Today the Public Accounts Committee released their findings of their enquiry on the reasons for the failure of the Green Deal, which ended up making only 14,000 loans (many of which were for boiler replacements, not the ground breaking energy efficiency measures anticipated) which meant that each loan cost the tax payer £17,000 – which doesn’t include the actual loan.
To put this wasted per loan cost of £17,000 in context, that’s the equivalent of 1.5 detached family houses externally rendered or a whole house of triple-glazed windows, or roughly three domestic solar PV systems at 4 kWp in size.
The Public Accounts Committee found that DECC implemented the Green Deal in 2013 without testing it with consumers, that the system was too complicated, the interest rates were too high and that consumers weren’t properly informed of the benefits of energy efficiency work on their homes. Worryingly, the committee also found that DECC had taken a “blinkered approach” to the Green Deal and didn’t set appropriate success criteria to assess progress against expectations. The committee also noted that the comfort benefits of the proposed measures weren’t really discussed with homeowners – it was sold as purely an energy efficiency scheme. Most people want to live in a warm, comfortable and controllable home – which is what is delivered when you get the right measures implemented properly by people who know what they’re doing.
Without wishing to say we told you so, we actually did! At a meeting with DECC which was arranged following Chris Huhne’s visit to our Lena Gardens project (the first passivhaus retrofit in the UK) we explained all of the points above and were never invited back.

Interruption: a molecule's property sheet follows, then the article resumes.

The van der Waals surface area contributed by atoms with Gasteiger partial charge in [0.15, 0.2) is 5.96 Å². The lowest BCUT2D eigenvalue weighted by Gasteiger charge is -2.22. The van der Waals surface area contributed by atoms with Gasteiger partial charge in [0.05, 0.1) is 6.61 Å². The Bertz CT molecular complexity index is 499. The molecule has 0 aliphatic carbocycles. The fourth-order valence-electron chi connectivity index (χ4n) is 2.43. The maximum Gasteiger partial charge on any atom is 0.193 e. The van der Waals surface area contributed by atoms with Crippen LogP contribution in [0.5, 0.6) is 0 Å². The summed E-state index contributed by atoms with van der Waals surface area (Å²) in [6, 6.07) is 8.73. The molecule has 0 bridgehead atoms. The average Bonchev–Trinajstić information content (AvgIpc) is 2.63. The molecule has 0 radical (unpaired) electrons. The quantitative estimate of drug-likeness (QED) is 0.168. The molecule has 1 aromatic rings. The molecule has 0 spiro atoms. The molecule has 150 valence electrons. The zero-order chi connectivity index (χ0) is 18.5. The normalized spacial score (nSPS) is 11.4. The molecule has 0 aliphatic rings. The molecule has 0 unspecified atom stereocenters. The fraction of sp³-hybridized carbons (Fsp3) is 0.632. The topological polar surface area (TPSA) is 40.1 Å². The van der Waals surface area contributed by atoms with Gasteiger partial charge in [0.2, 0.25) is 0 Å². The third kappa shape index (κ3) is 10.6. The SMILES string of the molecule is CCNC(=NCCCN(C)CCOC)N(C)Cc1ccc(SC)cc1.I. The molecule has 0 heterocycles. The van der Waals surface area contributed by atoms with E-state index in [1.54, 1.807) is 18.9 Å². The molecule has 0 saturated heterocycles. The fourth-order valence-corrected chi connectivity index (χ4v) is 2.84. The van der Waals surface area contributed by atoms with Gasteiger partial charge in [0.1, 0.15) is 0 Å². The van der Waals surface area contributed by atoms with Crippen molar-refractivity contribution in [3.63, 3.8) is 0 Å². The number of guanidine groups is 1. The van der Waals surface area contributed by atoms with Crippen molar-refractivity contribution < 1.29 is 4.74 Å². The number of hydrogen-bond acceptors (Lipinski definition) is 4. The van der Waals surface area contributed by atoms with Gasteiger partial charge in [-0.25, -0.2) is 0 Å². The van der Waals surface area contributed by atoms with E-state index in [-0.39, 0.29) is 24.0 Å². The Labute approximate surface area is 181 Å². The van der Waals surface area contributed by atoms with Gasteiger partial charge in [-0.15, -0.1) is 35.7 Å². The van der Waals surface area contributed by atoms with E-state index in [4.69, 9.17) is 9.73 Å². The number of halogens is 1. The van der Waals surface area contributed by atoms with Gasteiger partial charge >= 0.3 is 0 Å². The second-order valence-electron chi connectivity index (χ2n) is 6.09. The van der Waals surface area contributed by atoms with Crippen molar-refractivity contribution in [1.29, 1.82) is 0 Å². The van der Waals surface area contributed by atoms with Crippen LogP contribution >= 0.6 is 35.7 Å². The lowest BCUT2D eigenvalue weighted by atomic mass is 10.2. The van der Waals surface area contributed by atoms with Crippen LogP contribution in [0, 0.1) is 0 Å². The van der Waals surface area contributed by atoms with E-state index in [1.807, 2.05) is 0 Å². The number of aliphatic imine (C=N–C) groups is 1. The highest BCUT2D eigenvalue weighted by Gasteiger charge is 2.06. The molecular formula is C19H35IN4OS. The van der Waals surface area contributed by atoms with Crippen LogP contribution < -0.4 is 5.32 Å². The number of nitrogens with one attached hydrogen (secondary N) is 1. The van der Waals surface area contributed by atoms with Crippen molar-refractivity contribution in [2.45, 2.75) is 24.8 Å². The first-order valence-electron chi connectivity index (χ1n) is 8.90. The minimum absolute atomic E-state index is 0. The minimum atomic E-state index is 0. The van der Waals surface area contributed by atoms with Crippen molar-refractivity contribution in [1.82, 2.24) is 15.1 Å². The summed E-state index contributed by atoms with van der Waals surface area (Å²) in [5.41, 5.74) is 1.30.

At Enhabit we’ve worked on over 400 projects to make them more efficient and have a pretty good idea of what homeowners want and what it takes to make energy efficiency improvements successful. Whilst always advising our clients of the availability of the Green Deal during its short life, not a single one of our clients ever took it up, citing reasons such as the interest rate and the complicated nature of the Green Deal which were all discussed by the Public Accounts Committee.
Additionally, more interesting reasons included the unwillingness to saddle the property with loans that potential purchasers might be put off by and, due to the way the green deal was set up, the perceived lack of choice as to contractor. Clients were therefore willing to find the extra funding (or find some other form of saving energy) rather than put up with these disadvantages.
There are also a number of more practical issues. Some of the measures recommended are relatively disruptive and those who would not be undertaking renovations anyway would be put off by this. A number of measures also require planning permission and there was little assistance or guidance as to how to obtain this and the cost of doing so was not factored into the payback calculations and made everything just a bit too much effort.
Whilst the wasted money is a terrible shame, particularly in this climate, what’s potentially worse is the damage done to our industry.
Despite wishing to implement high levels of consumer protection, the drive for volume attracted companies whose tactics included pressurised consumer sales. The Green Deal was consistently in the top 5 of all nuisance calls received.